Primary care screenings for older persons increase as a result of the intervention.
Many primary care physicians are not specifically trained to screen for falls and dementia, which are two of the most common disorders affecting the health of older persons. The Indiana Geriatrics Education and Training Center (Indiana GETC) developed a successful strategy that combined education and workflow to boost primary care screenings for several geriatric diseases.
«Because geriatricians are in short supply, most elderly people are treated by their primary care physician. That is why integrating geriatrics into primary care is so critical «Debra Litzelman, M.D., M.A., a research scientist at Regenstrief Institute and the main investigator and director of Indiana GETC, stated the study’s lead author. «We developed an intervention that improves attitudes toward older people and relies on collaboration to integrate these crucial assessments into care delivery. This study shows that this intervention can be used successfully in primary care settings.»
The Indiana GETC provided an interdisciplinary education course regarding older adults’ special health issues and screenings for primary care clinicians and staff, including medical assistants, nurses, and social workers. They also built an electronic health record (EHR) flow sheet with screening questions that would be activated automatically for patients 65 and older who came to the office. Each survey consisted of only two questions and was given to patients by medical assistants as they were being led to the exam room. The primary care provider was then informed of the findings.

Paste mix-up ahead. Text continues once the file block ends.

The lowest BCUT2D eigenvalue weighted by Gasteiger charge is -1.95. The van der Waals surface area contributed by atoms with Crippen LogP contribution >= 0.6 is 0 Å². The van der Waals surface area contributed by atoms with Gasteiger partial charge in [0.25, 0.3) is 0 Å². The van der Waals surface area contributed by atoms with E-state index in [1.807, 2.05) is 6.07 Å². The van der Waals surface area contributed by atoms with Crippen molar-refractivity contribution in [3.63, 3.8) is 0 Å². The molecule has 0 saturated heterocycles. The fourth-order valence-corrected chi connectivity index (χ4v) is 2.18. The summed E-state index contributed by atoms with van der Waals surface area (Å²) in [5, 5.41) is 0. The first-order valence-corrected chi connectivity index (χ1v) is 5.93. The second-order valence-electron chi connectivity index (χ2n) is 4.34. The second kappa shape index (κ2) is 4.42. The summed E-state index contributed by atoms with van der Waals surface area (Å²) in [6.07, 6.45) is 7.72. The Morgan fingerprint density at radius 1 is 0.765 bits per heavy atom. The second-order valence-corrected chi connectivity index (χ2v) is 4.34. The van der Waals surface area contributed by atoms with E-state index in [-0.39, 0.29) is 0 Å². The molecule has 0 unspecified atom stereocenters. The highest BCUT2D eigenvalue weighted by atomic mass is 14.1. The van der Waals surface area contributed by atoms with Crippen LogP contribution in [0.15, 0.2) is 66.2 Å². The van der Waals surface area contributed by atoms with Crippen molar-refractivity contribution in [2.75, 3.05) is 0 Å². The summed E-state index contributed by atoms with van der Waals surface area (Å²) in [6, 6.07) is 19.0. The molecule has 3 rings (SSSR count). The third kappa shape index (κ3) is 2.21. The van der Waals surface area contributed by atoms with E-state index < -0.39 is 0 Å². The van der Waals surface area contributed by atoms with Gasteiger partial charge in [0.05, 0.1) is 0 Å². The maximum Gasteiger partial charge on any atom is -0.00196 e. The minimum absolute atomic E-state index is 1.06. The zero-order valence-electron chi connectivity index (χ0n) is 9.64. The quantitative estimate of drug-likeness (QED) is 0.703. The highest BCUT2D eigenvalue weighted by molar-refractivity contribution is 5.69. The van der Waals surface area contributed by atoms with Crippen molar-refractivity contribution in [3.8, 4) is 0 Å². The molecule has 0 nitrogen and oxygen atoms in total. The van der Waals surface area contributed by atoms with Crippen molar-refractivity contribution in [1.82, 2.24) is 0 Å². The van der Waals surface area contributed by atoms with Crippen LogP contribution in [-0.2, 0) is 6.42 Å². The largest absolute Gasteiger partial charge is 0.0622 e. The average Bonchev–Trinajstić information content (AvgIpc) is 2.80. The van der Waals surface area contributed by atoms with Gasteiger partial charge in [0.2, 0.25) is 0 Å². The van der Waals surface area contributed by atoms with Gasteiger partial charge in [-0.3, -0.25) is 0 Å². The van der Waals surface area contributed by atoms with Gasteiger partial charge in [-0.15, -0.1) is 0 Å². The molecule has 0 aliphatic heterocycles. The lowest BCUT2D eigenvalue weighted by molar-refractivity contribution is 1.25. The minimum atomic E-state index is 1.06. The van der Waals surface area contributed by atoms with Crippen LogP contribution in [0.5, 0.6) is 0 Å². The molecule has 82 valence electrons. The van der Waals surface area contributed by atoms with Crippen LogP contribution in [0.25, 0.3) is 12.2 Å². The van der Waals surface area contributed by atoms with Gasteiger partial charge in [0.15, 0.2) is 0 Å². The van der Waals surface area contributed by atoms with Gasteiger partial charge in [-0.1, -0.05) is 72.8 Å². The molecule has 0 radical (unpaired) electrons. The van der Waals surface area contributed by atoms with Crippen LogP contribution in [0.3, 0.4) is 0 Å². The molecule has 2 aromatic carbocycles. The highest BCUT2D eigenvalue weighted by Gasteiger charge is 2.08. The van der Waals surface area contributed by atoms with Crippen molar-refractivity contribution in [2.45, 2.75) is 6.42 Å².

The intervention was implemented at eight Federally Qualified Health Centers in an Indianapolis-based health system. During the duration of the trial, almost 6,600 geriatric individuals were cared for. The populations serviced were 51% African-American and 33% Caucasian.
The researchers discovered that following the education sessions, providers’ attitudes toward older patients improved dramatically, as did their judgments of the value of a team approach to care.
During training, screening rates increased, and they continued to rise afterward. This has occurred across the board for both the dementia and falls surveys.
«The education sessions likely prepped the care teams to undertake adjustments related to screenings because they gave a better awareness of the needs of older persons,» Dr. Litzelman stated. «The fact that the screeners did not obstruct the flow of patients was also crucial to their effectiveness. Other national Geriatrics Workforce Enhancement Programs are actively sharing this intervention.»
The article «Combined interprofessional education and system intervention to improve dementia and fall screening in older individuals» was published online ahead of print in Gerontology & Geriatrics Education.